There will, of course, be adaptations over time, as new textbooks come out and the nature of the UK/EU relationship develops. The process is organic: what is important today – such as the role and status of REUL - will diminish in importance in the future. Different approaches might also be taken at undergraduate and post graduate level.
Should EU law be compulsory?
A more difficult question, and one which is of interest to the professions, especially the bar (there is divergence with the Solicitors’ Regulatory Authority), is whether EU law (the standard, the EU Relations Law, or the hybrid model) continues to be a foundation (compulsory) subject for those wishing to go on to practise. As professor of EU law, I need to declare an interest. However, I would like to make four points as to why EU law, in some form, should continue to be part of compulsory legal education.
First, some EU law will continue to apply directly in the UK. For example, EU competition law has ‘extra-territorial’ application. This means that a potentially anti-competitive agreement that is entered into by a UK, French and German company can be scrutinised under EU law and any decision taken against the cartel may end up being challenged before the Court of Justice.
Second, in Northern Ireland swathes of EU law in the field of goods, electricity, VAT, equality law and perhaps some social law will continue to operate directly as a result of the NIP. The WA expressly provides that the principles of direct effect and supremacy apply to the WA’s provisions. As the years go by, the WA will have less effect, except in two areas – Northern Ireland and ‘citizens’ rights’. Where there is uncertainty about citizens’ rights, UK courts can continue to make references to the European Court of Justice until 2028 in cases where the law is not clear.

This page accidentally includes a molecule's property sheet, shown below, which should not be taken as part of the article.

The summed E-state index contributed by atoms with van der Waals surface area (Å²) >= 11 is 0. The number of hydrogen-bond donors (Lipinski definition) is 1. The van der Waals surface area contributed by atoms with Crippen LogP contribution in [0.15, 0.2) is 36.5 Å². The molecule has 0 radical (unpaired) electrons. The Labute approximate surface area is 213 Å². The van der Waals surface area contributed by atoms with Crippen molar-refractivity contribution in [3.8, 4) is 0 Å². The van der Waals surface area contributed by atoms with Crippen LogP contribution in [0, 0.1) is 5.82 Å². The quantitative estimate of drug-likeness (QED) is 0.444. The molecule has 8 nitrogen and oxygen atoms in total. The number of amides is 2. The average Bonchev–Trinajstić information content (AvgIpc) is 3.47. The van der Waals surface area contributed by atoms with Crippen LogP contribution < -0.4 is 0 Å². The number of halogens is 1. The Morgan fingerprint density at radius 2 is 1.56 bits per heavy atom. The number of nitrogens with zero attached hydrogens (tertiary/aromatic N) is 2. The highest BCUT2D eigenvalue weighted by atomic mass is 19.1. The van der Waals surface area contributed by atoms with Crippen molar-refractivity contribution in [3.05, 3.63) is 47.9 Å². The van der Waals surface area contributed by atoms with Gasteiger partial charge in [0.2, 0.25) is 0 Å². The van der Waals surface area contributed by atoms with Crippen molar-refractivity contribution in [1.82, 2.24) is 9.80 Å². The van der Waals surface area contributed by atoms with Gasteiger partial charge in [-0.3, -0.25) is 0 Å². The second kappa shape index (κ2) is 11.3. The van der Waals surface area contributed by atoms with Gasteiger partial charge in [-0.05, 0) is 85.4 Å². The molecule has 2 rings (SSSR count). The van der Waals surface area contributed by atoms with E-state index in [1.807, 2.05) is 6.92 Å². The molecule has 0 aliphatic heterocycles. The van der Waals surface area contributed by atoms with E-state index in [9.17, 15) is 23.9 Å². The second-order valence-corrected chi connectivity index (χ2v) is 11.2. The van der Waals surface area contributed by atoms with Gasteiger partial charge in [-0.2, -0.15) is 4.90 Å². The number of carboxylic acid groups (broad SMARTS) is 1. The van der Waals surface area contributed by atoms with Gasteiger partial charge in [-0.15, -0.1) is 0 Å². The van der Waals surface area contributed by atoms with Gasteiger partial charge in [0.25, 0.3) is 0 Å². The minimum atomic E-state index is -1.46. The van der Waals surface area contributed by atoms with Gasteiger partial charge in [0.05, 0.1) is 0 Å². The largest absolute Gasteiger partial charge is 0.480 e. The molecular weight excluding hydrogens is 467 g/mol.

Third, in order to understand the ‘onshoring’ of EU rights as ‘retained EU law’ students need to understand EU law and its vocabulary. Courts will continue to need to look at Court of Justice case law which has interpreted EU law, especially in respect of pre-Brexit case law. Students – and courts – need to be able to understand what they are reading and the special way the judgments are written.
The points made so far are essentially technical. My fourth and final point is more fundamental. The EU provides an interesting case study as to how to manage a federal or quasi-federal system. It introduces students to the concepts of conferral of powers, subsidiarity, proportionality. The EU’s internal market is the most sophisticated in the world. It has provided something of a template for the UK’s own internal market. Teaching internal market law also provides an entry point into understanding the concepts of customs union and free trade areas, as well as more broadly the language of international trade. This equips students wishing to study UK-EU trade agreements. Without EU law, undergraduates risk graduating with no awareness of the international trade and constitutional context in which law operates.
So there is a strong case for EU law – in some form – to continue to be an important part of undergraduate legal education. The discussions should be – and are – ongoing in university common rooms and in the more hallowed halls of the Inns of Court. And, as teachers, we need to be able to explain to rightly questioning students what we are doing and why.
Barnard & Peers: chapter 27
Photo credit: Manchester Law Library reading room, taken by KJP1 via wikicommons